Hayley Nickerson, a 12-year-old from Cole Harbour, is preparing to fight back against cancer by hitting the trail with her family for the newly implement 25km Youth Ride and she wants you by her side!

Although Hayley’s passions — softball and gaming — are pretty average for a youth, her story is far from it.

What’s special about Hayley, aside from being a triplet, is that she fought her own battle with AML Leukemia at age 9.

Hayley’s family started noticing frequent nosebleeds and persistent cold symptoms in early 2015.

A blood test was done by her family doctor and on the way home from a softball practice in June 2015 the Nickerson’s received the call every parent dreads.

“They told us to come to the hospital and be ready to stay a couple days,” says her father, Barry Nickerson. “It wasn’t a couple of days.”

Nine months, four rounds of chemo and over 50 blood transfusions later, Hayley was feeling strong enough to have the required bone marrow transplant.

“It sucked. That’s it,” says Hayley. “I just wanted to go outside.”

Her health continues to improve after the successful transplant and regular six month check-ups and she is back playing rep softball with the Sackville Surge.

Hayley and her identical twin sister, Alyson, are gearing up for a softball tournament where they will play against their triplet sister, Taylor, who plays for Cole Harbour Comets.

Soon they’re headed to Montreal for softball nationals. For many tournaments the Nickerson’s and other families with children on the Comets commute in travel trailers, somewhat of a softball camper convoy.

Despite her diagnosis and treatment, Hayley’s personality never faded.

Barry recalls her running around the bases barefoot after her first round of chemo and sneaking into the halls to fly her drone during her treatment.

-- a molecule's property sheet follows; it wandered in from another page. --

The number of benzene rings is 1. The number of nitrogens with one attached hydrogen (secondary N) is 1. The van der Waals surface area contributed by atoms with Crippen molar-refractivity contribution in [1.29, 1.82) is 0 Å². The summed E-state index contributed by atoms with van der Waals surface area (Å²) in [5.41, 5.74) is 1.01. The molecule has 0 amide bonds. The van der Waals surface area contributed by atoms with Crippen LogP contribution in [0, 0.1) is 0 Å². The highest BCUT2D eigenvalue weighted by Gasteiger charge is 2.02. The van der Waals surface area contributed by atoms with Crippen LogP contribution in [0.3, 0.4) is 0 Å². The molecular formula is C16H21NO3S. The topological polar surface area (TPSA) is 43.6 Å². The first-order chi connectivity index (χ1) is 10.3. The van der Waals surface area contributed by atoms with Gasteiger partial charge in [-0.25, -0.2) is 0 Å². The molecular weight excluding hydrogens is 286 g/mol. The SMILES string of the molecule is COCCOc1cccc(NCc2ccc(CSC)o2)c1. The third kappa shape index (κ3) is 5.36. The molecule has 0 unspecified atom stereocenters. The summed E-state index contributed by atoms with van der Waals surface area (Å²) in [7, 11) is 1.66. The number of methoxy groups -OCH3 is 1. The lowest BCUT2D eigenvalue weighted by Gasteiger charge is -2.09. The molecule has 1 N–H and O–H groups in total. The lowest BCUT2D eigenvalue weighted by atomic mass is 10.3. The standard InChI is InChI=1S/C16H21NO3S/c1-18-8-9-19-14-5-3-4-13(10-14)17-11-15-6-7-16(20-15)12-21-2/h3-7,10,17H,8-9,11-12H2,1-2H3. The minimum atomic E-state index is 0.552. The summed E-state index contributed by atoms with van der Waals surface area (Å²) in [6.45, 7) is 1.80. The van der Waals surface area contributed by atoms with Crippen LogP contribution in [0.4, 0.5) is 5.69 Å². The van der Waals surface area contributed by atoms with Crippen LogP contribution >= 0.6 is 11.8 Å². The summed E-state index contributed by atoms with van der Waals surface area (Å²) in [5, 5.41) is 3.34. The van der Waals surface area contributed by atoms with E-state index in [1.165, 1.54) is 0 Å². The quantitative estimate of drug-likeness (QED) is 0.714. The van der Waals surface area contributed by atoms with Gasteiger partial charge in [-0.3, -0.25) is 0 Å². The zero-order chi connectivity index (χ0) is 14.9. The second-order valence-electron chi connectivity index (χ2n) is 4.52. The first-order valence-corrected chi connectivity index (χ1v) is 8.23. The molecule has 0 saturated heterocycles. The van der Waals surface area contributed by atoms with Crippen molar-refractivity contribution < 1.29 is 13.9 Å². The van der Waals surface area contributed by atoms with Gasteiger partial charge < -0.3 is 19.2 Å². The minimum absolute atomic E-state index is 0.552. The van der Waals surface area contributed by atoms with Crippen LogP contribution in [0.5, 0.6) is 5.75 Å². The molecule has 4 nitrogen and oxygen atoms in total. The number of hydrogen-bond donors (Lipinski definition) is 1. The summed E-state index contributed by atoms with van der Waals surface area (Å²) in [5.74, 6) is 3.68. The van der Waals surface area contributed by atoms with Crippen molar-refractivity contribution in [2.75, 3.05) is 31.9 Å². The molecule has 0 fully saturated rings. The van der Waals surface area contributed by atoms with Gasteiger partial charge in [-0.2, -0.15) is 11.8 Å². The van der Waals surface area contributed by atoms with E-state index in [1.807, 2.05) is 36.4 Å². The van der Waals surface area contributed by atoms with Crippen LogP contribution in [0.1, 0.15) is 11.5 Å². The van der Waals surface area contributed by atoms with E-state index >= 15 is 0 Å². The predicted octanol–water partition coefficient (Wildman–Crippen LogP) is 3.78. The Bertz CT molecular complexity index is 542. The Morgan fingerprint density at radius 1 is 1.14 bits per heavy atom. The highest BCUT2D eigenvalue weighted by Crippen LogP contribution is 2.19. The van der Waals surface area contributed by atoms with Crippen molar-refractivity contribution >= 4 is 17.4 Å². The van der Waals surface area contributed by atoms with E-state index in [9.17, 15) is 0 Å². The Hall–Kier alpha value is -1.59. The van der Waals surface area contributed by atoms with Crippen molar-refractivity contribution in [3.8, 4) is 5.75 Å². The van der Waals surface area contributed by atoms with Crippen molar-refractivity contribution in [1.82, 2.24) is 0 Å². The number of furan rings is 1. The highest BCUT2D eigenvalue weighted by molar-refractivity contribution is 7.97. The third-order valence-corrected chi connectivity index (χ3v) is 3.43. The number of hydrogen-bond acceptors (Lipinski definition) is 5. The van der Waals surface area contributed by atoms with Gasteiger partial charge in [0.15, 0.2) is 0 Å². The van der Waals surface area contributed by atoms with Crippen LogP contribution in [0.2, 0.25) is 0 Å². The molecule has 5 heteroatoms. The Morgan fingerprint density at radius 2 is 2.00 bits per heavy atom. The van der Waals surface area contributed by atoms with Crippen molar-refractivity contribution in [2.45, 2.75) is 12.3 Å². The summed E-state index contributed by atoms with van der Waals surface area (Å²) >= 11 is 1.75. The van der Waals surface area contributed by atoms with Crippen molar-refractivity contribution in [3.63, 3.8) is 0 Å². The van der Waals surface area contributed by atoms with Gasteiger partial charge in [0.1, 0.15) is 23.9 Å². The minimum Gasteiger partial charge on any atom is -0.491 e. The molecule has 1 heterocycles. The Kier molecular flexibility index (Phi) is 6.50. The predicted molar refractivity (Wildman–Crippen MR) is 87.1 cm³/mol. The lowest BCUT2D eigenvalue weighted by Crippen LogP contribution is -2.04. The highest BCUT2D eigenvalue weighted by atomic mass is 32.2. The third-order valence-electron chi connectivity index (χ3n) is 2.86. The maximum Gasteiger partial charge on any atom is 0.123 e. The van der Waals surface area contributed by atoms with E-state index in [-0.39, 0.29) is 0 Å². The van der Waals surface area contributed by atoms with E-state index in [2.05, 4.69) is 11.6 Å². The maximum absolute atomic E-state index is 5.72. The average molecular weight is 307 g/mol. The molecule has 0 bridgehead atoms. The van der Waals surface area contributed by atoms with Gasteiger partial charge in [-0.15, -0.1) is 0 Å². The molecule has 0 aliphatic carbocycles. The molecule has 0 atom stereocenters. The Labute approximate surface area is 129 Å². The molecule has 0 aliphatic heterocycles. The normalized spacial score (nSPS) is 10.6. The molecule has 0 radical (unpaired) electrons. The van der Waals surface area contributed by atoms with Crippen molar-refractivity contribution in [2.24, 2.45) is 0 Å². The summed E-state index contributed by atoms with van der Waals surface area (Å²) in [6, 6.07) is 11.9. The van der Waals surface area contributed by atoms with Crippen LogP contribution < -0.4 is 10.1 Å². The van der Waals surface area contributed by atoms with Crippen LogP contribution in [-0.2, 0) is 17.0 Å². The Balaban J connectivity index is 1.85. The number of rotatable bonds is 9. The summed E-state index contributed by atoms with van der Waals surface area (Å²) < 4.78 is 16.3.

“She doesn’t miss a beat,” says Barry. “And she didn’t then either.”

In 2017, Barry decided to tackle Ride for Cancer in honour of their battle. His team, the HALIFAX TPW Group, rallied 14 people and raised over $22,000.

This year, Hayley, her sister Alyson and their 17 year-old brother Cameron will join Barry and the HALIFAX TPW group to complete the 25km youth ride.

Although, Hayley is confident she could handle the 50km.

“I want to help other families that have to do this,” she says.

Hayley is looking forward to riding with of her doctors, Dr. Crooks., who is an avid biker and “as crazy as the kids.”

Alongside championing the Youth Ride, Hayley proudly gave Dr. Berman, aka Dr Fishy Fish, extra marrow for his clinical trials with his zebrafish during her treatment.

“All I’ll say is bring a buddy, you know, like a stuffed animal,” she says.

The Nickersons were lucky to have a positive outcome, but their fight against cancer continues.

Hayley is hoping her softball pals and gaming friends she spends time with online will join her for the ride.

Will you?

When Ride for Cancer became personal for this rider.

Mike Parsons has experienced first-hand both the impact of cancer and the difference that advanced research and treatment can make in a patient’s care journey.

Mike first heard about Ride for Cancer in 2016 through his wife, Fiona. With a passion for cycling, he joined her workplace team for a challenge and to pay it forward.

“It was just an exciting opportunity for me to do something I enjoyed,” Mike says. “And to help support blood cancer patients in Atlantic Canada.”

Little did he know, he would soon benefit directly from the funds raised during this ride.

In January 2017, Mike started having some unusual symptoms. “For instance, I would suddenly get full after eating a relatively small meal.”

Not thinking much of it, Mike’s family encouraged him to get checked out by a doctor.

“A CT scan showed I had an enlarged spleen,” Mike explains.

Throughout the winter and early spring, Mike had a variety of tests done by experts in hematology at the QEII Health Sciences Centre.

In July, he received the news.

At the age of 45, Mike was diagnosed with a rare form of chronic leukemia called primary myelofibrosis.

“Over time, abnormal stem cells have been causing a build-up of scar tissue in my bone marrow, impairing its ability to produce red and white blood cells and platelets,” explains Mike.

“My spleen has progressively been taking over the production of blood cells, causing it to enlarge.”